Principles of Posture
Your mother was right when she told you to stand and sit up straight. Not only does proper posture help you appear healthier than a slouching frame, but also promotes better musculoskeletal and organ function. Try this: slouch forward and attempt to take a deep breath. Now, sit up straight and do the same. You will surely find that breathing is easier with a proper posture. If breathing can be so influenced by posture, one can only imagine how other organ functions are affected. Also, improper posture excessively stretches [strains] or compresses joints and can lead to premature degenerative arthritis. The early symptom expression of excessive joint or soft tissue strain includes stiffness and aching pain after an activity or sustained posture, such as working on the computer.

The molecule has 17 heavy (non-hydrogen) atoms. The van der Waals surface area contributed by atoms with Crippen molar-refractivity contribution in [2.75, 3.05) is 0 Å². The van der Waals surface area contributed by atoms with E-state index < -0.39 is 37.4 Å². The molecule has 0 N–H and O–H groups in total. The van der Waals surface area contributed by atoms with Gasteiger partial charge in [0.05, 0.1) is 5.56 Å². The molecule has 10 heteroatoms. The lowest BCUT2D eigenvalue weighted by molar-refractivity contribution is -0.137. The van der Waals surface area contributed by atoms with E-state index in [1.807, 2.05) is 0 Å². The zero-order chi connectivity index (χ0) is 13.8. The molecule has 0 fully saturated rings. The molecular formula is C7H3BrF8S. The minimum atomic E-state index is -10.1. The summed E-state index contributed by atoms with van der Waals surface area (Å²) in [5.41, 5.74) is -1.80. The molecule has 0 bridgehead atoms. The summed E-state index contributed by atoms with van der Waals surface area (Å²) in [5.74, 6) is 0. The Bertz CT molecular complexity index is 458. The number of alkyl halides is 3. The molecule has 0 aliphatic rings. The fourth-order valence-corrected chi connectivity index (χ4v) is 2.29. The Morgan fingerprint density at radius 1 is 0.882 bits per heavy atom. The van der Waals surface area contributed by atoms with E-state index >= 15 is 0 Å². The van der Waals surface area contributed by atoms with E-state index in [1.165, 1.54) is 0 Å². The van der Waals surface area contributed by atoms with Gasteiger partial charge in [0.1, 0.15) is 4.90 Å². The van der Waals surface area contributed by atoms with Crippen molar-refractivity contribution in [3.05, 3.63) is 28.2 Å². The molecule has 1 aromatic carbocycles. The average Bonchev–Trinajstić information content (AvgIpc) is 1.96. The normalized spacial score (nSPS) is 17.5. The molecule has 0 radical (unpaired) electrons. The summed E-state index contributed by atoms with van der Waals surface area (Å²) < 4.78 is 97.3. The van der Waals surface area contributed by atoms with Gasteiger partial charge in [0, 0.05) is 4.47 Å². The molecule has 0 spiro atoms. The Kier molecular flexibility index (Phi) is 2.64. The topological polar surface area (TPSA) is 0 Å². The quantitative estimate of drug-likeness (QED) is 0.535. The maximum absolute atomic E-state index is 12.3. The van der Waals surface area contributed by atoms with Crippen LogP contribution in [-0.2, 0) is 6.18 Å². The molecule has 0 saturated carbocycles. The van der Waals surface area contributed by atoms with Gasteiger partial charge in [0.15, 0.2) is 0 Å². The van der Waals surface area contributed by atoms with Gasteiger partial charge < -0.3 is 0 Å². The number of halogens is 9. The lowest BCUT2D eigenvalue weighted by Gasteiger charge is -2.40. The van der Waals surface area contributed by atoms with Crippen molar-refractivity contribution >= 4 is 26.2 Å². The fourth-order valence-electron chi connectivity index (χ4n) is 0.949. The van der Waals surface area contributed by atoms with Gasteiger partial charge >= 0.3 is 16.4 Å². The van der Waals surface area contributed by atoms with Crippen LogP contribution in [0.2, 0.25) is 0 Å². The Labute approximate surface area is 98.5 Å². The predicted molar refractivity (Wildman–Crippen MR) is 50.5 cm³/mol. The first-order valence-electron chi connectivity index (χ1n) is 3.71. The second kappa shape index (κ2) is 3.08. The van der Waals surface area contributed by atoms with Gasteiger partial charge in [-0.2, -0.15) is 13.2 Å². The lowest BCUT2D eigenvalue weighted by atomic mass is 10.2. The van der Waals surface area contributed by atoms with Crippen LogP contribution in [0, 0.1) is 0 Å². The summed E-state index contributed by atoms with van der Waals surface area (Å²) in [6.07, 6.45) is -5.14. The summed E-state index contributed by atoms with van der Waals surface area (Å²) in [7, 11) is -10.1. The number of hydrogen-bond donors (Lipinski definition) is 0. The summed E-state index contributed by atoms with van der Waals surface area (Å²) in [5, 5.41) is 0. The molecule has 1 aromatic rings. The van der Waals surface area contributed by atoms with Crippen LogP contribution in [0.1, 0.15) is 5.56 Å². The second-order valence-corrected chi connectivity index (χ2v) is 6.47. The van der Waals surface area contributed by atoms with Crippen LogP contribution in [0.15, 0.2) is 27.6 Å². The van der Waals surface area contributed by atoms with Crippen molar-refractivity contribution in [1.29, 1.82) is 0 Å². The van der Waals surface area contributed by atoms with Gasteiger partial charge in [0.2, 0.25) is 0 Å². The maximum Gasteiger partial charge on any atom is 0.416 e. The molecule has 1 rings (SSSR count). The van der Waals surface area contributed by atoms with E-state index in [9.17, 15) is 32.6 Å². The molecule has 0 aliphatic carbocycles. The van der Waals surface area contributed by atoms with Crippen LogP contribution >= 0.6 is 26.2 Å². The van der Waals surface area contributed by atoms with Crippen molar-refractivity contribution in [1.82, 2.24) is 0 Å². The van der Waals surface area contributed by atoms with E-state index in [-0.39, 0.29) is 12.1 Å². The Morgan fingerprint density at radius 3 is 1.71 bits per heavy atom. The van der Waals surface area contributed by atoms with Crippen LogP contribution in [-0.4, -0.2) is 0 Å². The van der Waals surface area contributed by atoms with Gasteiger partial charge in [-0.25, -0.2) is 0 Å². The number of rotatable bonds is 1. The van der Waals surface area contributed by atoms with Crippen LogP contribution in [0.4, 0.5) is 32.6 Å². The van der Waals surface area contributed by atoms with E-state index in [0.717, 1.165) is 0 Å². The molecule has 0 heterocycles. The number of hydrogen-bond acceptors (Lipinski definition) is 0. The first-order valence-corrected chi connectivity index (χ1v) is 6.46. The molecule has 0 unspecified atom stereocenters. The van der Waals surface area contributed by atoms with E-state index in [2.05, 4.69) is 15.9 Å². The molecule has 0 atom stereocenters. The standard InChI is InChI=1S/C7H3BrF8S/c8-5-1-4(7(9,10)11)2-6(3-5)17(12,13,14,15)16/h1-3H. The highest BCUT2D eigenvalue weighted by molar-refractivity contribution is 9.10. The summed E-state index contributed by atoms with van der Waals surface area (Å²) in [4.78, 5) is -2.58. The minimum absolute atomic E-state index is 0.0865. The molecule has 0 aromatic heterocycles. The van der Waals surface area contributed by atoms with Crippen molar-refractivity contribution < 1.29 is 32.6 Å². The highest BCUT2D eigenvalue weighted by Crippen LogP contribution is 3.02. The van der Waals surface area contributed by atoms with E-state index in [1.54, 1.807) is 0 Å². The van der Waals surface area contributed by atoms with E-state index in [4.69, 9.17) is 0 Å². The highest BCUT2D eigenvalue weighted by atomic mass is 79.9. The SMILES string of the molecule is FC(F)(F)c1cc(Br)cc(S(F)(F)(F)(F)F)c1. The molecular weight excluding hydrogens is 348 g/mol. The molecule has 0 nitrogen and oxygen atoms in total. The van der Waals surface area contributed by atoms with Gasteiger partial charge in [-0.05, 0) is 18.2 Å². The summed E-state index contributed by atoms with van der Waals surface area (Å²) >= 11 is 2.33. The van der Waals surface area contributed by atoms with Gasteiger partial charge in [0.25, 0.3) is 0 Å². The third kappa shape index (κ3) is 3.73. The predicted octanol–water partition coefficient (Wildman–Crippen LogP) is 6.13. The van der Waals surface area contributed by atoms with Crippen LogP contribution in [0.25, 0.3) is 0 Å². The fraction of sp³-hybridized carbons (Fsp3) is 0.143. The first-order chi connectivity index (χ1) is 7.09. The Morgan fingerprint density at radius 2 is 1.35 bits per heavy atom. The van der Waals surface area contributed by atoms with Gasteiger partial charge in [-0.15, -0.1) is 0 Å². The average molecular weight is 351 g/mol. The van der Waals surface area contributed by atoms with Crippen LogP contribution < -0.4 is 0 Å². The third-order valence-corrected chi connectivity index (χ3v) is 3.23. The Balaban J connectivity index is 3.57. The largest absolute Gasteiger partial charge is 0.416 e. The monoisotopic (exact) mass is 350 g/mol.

When viewed from behind, the base of the skull, shoulders and hips should be horizontally level and the center of the skull should align with the center of the pelvis. From the side, a vertical line [plumb line] should bisect the ear canal, shoulder, hip, knee and side of the ankle. When seated, the horizontal and upper body plumb line alignments should remain unchanged.
Patterns of Use and Abuse
Neck and back pain sufferers commonly demonstrate predictable patterns of muscle imbalance. Some muscles tend to become excessively tight and overpowering, whereas others become weak and elongated. Subtle muscle imbalances may result in excessive joint and muscle strain, predisposing one to acute or repetitive strain injury. Tight/overpowering muscles require stretching, whereas weak/elongated muscles require strengthening. The foundation of spinal health is stable postural control and normal neutral alignment.
Effects of Poor Posture
A straight spine lacks optimal shock absorption and render the intervertebral discs vulnerable to injury. On the other hand, excessive spinal curves tend to over compress or stretch the more posterior spinal joints, known as facet joints. In either case, the supportive spinal muscles must work excessively to maintain an upright position and may result in muscle fatigue and pain.